There are two things in my life that I’ve always enjoyed: art and writing/storytelling. As both an artist and writer, when I evaluate games outside of just gameplay, the main two things I care about are whether there is a meaningful story being conveyed, and if there is a strong visual language/art direction being utilized. The Legend of Zelda series has many games that excel at this criteria, but perhaps among the best is Twilight Princess. It has a unique visual style, plus a narrative full of key cinematic moments that creates investment into the plot. There are so many examples within the game that I could dig into to really nail this point, but I feel the absolute best culmination of it all happens during the eighth dungeon in the game: the Palace of Twilight.
It may sound odd, but the Palace of Twilight is perhaps my favorite dungeon in the game. I won’t deny the criticisms people have for it. The first half of the dungeon is definitely extremely tedious with the Zant’s Hands constantly looming overhead while Link is carrying the Sols. I found them frustrating too, but I enjoyed the challenge; and it doesn’t detract from all the elements I enjoy about the dungeon and the part of the story it takes place in.
Let’s do a short recap of key story beats before Palace of Twilight. We get to Arbiter’s Grounds at around the halfway point of the game. This dungeon has the benefit of containing one of the main cinematic moments of the game with the epic reveal that Ganondorf is puppeteering Zant. This is such a high point for the story, and it has one of the best cutscenes in the game. Afterward, in terms of very memorable moments, things go radio silent for a while. There is the whole development of regaining Ilia’s memory between Temple of Time and City of the Sky, but whether that is a strong narrative beat depends on whether a player cared about Ilia to begin with. I didn’t find Ilia to be much of an interesting character, so that isn’t a moment that sticks out to me. It’s not until the Palace of Twilight that things get really interesting again.
Breaking Shadow With Light
Once the Mirror of Twilight is reforged, the Sages give Link a send-off before he steps through to the antithesis of the Light realm. This is the moment the previous four dungeons have been leading up to — the showdown with Zant is imminent. Immediately upon crossing over, the first striking visual is the sky full of dark clouds, offset by glowing patches of yellow/red. Often nature yields some of the most beautiful sights, and even in a different realm this seems no different. Contrasting nature, we have the imposing Palace sitting on the horizon. I’ve never seen a definitive answer in material such as Hyrule Historia, Hyrule Encyclopedia, or Art & Artifacts on what the inspiration for the Palace’s exterior may have been. My best guess is that it might be inspired by Egyptian architecture.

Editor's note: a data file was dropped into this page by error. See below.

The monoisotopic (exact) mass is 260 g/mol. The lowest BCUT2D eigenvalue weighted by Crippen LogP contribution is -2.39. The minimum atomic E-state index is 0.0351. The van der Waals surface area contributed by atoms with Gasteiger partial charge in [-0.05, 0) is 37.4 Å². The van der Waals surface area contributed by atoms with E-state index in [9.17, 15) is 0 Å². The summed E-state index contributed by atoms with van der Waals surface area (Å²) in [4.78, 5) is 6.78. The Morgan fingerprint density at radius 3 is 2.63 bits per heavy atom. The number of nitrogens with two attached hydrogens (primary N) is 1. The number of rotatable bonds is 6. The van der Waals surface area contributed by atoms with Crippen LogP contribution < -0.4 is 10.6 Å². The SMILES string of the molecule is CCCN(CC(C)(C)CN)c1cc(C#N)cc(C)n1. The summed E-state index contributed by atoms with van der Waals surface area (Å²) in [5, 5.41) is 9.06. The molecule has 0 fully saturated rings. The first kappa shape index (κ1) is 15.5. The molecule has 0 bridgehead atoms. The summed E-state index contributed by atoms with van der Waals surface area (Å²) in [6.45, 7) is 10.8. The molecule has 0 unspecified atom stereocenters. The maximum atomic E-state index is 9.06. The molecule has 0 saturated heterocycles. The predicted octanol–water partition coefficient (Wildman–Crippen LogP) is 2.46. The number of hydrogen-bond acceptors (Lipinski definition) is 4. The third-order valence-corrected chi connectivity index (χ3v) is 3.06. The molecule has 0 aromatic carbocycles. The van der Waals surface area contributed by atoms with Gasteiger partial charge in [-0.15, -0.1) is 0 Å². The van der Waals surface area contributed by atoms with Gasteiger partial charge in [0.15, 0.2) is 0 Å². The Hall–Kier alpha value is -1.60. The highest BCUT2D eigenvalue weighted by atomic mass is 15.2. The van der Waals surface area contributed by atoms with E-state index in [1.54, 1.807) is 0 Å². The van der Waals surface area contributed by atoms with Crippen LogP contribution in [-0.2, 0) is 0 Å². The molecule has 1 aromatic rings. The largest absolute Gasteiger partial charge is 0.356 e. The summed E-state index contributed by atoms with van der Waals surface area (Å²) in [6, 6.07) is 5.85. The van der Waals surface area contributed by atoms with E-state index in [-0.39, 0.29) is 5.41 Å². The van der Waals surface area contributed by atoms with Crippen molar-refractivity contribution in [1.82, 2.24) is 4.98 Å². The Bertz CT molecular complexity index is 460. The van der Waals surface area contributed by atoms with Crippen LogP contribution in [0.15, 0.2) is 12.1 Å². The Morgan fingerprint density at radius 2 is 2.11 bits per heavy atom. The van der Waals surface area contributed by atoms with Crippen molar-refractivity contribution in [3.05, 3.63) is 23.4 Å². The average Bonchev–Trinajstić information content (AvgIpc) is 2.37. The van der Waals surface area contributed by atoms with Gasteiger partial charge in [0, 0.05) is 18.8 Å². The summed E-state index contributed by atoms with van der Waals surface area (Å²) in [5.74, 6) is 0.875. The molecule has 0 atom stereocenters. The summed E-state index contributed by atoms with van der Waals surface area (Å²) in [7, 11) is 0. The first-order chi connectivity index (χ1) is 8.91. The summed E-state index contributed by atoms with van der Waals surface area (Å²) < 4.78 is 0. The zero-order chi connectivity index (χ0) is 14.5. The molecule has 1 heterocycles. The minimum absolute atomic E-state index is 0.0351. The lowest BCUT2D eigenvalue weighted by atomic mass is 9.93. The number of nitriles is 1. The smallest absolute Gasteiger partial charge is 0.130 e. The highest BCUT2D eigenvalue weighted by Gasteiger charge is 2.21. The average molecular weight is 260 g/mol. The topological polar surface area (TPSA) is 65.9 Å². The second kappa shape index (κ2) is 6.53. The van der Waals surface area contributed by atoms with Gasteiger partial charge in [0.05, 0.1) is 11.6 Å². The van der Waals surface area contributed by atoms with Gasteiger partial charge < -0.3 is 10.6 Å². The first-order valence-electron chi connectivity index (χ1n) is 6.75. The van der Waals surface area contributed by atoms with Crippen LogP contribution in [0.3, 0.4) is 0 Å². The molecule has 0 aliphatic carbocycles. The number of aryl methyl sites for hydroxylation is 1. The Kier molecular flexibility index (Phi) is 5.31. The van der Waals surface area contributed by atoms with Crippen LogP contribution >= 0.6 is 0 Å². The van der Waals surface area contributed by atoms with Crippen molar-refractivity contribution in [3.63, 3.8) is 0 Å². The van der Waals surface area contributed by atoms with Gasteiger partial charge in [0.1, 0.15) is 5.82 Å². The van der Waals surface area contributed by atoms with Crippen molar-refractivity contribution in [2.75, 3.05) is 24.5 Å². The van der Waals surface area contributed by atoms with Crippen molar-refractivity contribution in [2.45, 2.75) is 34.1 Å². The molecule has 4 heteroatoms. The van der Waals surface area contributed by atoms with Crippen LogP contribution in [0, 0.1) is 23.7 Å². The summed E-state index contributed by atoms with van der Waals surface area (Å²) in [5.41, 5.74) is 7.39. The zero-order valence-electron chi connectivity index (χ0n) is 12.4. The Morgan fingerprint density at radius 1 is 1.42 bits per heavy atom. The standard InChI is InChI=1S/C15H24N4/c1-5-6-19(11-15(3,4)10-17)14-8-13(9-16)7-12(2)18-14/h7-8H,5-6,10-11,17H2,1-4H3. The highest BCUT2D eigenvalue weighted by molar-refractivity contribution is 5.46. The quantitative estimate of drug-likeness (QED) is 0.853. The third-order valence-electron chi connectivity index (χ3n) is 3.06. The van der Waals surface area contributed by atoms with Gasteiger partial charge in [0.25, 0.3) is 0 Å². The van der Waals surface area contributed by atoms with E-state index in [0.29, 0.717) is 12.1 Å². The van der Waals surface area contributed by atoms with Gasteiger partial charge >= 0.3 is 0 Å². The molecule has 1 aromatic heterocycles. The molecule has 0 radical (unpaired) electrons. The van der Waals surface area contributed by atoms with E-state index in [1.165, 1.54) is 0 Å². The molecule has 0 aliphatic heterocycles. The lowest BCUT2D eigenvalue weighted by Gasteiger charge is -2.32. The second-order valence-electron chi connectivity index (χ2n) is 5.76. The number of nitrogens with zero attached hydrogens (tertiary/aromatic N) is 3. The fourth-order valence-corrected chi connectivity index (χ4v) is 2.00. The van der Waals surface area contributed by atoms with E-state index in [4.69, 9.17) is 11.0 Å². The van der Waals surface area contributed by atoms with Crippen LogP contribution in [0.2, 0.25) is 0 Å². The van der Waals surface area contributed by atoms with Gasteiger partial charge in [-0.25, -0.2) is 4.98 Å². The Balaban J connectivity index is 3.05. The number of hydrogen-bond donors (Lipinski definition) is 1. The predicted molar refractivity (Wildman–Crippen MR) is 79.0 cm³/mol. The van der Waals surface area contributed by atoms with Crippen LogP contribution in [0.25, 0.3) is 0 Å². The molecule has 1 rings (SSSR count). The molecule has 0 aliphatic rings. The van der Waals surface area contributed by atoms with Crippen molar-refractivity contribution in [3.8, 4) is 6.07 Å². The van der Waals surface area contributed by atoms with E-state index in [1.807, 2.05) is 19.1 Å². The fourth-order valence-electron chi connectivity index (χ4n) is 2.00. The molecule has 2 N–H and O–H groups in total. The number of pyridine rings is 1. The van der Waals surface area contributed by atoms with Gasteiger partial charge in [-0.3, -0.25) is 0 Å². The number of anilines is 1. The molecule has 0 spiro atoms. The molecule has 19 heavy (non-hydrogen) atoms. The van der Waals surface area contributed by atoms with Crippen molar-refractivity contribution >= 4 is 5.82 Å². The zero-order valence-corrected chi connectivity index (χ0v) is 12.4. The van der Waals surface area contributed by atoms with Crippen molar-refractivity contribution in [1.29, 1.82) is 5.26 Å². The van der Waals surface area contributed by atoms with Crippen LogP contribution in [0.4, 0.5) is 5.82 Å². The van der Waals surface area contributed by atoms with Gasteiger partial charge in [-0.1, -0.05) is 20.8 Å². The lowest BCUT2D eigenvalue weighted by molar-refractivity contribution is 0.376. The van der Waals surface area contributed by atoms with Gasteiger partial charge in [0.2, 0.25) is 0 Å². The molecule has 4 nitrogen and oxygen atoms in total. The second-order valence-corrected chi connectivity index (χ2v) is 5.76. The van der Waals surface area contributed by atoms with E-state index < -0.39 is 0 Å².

Inside the two smaller towers to the left and right of the central one contain the Sols. Link will need to harness light itself into the Master Sword to cut through darkness, much like the patches of light cut through the dark clouds in the sky in this realm – it really is a fitting symbolism for everything twilight personifies. Getting the Sols is no easy task, however. First Link must best holograms of Zant; afterwards he will have to transport the Sols outside to the central plaza of the Palace. But until he leaves the building, he needs to fend off the Zant’s Hands which unrelentlessly seek out the Sols.
The interior of these buildings really drive home that the Twili are a technologically advanced civilization, between the holograms, the Zant’s Hands which are basically robots, and energy fields/platforms. It’s all of this that makes me think of the Palace of Twilight like it’s both an ancient temple, surrounded by the beauty of nature, but also drenched with a neon-lit Blade Runner vibe.
While bringing the Sols to the central plaza, they will react to the Twili citizens that stand outside. Their appearance has been corrupted by Zant, but returns to normal when near the light of a Sol. This is what I mean by a strong visual language; thematically, it becomes clear every facet of the dungeon is about using light to combat shadow, and the first view of this area after stepping through the Mirror of Twilight already silently established this through environmental design.
Once the Master Sword is upgraded, the ascent of the central tower to the Throne Room to take on Zant is the next order of business, and it’s at this moment that we finally get some memorable story progression, as well as some solid cinematography.
Executing the Keys to Beautiful Composition